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Antibiotics for Otitis Media in Children

 

Am Fam Physician. 2018 Jun 15;97(12):online.

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ANTIBIOTICS FOR OTITIS MEDIA IN CHILDREN

BenefitsHarms

None had less pain at 24 hours

1 in 14 developed adverse effects such as vomiting, diarrhea, or rash

1 in 7 to 20 had decreased pain after the first 24 hours (based on the time of assessment from days 2 to 12)

None avoided recurrence of infection or hearing loss at 3 months

1 in 33 avoided tympanic membrane perforation

1 in 11 avoided contralateral ear infection

None avoided serious complications (e.g., mastoiditis or meningitis)

ANTIBIOTICS FOR OTITIS MEDIA IN CHILDREN

BenefitsHarms

None had less pain at 24 hours

1 in 14 developed adverse effects such as vomiting, diarrhea, or rash

1 in 7 to 20 had decreased pain after the first 24 hours (based on the time of assessment from days 2 to 12)

None avoided recurrence of infection or hearing loss at 3 months

1 in 33 avoided tympanic membrane perforation

1 in 11 avoided contralateral ear infection

None avoided serious complications (e.g., mastoiditis or meningitis)

Details for This Review

Study Population: Children between two months and 15 years of age from high-income countries enrolled in 13 randomized controlled trials (3,401 participants)1

Efficacy End Points: Pain at various time points (24 hours, two to three days, four to seven days, 10 to 12 days), tympanic membrane (eardrum) perforation, contralateral ear infection (in unilateral ear infections), recurrence of ear infection, hearing loss (decreased hearing) after three months

Harm End Points: Medication adverse effects such as vomiting, diarrhea, or rash; serious consequences of ear infection such as mastoiditis or meningitis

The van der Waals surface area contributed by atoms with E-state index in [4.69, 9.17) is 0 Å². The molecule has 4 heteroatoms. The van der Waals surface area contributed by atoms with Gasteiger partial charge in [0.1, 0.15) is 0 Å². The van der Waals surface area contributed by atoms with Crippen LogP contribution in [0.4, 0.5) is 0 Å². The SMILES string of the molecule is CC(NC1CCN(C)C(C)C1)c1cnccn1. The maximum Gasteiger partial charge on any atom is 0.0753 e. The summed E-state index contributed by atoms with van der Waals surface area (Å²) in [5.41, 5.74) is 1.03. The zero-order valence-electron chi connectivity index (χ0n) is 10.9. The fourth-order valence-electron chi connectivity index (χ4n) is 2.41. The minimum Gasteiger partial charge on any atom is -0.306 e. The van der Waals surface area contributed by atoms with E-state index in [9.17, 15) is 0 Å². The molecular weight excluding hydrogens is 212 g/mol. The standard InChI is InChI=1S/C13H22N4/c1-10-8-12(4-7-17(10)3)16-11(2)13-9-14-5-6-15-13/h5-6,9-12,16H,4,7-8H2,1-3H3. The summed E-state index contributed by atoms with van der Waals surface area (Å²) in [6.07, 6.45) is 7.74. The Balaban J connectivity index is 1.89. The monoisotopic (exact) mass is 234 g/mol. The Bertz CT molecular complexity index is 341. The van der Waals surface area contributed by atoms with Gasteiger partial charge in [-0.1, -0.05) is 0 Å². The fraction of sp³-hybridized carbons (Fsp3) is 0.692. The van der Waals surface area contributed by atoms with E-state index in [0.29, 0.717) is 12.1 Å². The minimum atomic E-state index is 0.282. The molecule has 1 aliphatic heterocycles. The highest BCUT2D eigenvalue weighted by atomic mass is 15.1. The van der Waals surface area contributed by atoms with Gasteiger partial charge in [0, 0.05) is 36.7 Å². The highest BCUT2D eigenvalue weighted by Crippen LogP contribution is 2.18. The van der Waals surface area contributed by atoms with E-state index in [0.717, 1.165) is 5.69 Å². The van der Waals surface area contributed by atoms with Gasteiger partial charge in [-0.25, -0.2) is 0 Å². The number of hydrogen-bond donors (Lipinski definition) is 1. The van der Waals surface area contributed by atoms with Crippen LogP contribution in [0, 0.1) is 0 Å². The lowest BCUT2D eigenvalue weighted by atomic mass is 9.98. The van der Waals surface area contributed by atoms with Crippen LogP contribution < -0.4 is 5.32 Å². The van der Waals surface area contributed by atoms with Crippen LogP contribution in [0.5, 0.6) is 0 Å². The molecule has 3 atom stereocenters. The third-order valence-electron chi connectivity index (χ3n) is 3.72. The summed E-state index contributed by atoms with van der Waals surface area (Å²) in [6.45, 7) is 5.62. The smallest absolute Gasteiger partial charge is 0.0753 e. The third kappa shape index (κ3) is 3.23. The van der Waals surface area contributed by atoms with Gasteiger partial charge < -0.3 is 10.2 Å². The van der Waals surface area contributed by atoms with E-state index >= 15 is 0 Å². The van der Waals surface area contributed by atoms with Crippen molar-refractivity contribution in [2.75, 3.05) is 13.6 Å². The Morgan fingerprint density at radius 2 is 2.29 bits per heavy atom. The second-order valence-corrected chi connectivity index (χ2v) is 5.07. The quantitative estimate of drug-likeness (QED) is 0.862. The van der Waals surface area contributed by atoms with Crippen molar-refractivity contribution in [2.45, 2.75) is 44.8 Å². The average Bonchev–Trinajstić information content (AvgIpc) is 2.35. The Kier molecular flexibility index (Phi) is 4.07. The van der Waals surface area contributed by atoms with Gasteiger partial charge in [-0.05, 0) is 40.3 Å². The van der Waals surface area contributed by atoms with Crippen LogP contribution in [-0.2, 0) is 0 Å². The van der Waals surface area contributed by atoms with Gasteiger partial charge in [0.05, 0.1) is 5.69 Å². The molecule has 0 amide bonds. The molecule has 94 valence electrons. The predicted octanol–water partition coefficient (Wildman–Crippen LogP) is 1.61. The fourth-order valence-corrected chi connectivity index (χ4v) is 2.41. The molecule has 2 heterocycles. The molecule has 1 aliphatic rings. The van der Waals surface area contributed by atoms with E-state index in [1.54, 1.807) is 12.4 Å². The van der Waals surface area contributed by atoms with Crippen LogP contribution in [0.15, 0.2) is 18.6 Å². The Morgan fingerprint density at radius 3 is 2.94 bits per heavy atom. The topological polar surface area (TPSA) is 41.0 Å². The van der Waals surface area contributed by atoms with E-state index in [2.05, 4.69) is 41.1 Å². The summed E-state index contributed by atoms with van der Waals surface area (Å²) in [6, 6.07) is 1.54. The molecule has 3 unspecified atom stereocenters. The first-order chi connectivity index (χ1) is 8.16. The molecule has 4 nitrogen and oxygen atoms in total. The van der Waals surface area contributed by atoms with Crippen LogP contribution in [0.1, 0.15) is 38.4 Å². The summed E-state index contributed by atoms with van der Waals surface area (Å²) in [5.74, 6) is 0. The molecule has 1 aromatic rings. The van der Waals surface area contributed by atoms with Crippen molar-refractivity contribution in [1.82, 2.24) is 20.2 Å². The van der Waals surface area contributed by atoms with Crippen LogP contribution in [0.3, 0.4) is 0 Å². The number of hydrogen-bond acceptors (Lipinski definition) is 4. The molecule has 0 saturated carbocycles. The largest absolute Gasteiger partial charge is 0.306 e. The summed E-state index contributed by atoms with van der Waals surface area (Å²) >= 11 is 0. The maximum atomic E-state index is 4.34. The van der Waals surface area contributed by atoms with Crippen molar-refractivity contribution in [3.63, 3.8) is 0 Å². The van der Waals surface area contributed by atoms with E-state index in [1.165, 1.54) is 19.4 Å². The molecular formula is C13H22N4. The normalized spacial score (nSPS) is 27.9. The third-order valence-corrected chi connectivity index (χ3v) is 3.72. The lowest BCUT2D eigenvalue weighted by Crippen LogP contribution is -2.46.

Narrative: Acute otitis media is a disease that most commonly affects young infants and children. The inflammation and edema caused by the infection can manifest as ear pain or ear fullness, typically accompanied by fever, irritability, and decreased activity and feeding. Complications include tympanic membrane perforation with otorrhea, hearing loss, and recurrent otitis media. More severe complications include mastoiditis, cranial nerve palsies, and meningitis.

Currently, there are no universally accepted guidelines pertaining to the use of antibiotics in children diagnosed with otitis media. The guidelines published by the American Academy of Pediatrics recommend antibiotic prescription for children six months and older with severe signs and symptoms of acute otitis media (moderate to severe otalgia, otalgia for 48 hours or more, or temperature of 102.2°F [39°C] or higher).2 For nonsevere unilateral otitis media, the same guidelines recommend antibiotic treatment or close follow-up based on joint decision-making with parents or caregivers. However, treatment patterns for otitis media differ among physicians. Some prescribe antibiotics liberally, whereas others take a more conservative approach by observing patients for worsening symptoms

Author disclosure: No relevant financial affiliations.

References

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1. Venekamp RP, Sanders SL, Glasziou PP, Del Mar CB, Rovers MM. Antibiotics for acute otitis media in children. Cochrane Database Syst Rev. 2015;(6):CD000219....

2. Lieberthal AS, Carroll AE, Chonmaitree T, et al. The diagnosis and management of acute otitis media [published correction appears in Pediatrics. 2014; 133(2): 346]. Pediatrics. 2013;131(3):e964–e999.

3. Rovers MM, Glasziou P, Appelman CL, et al. Antibiotics for acute otitis media: a meta-analysis with individual patient data. Lancet. 2006;368(9545):1429–1435.

4. Berman S. Otitis media in developing countries. Pediatrics. 1995;96(1pt 1):126–131.

5. Rothman R, Owens T, Simel DL. Does this child have acute otitis media? JAMA. 2003;290(12):1633–1640.

 

 

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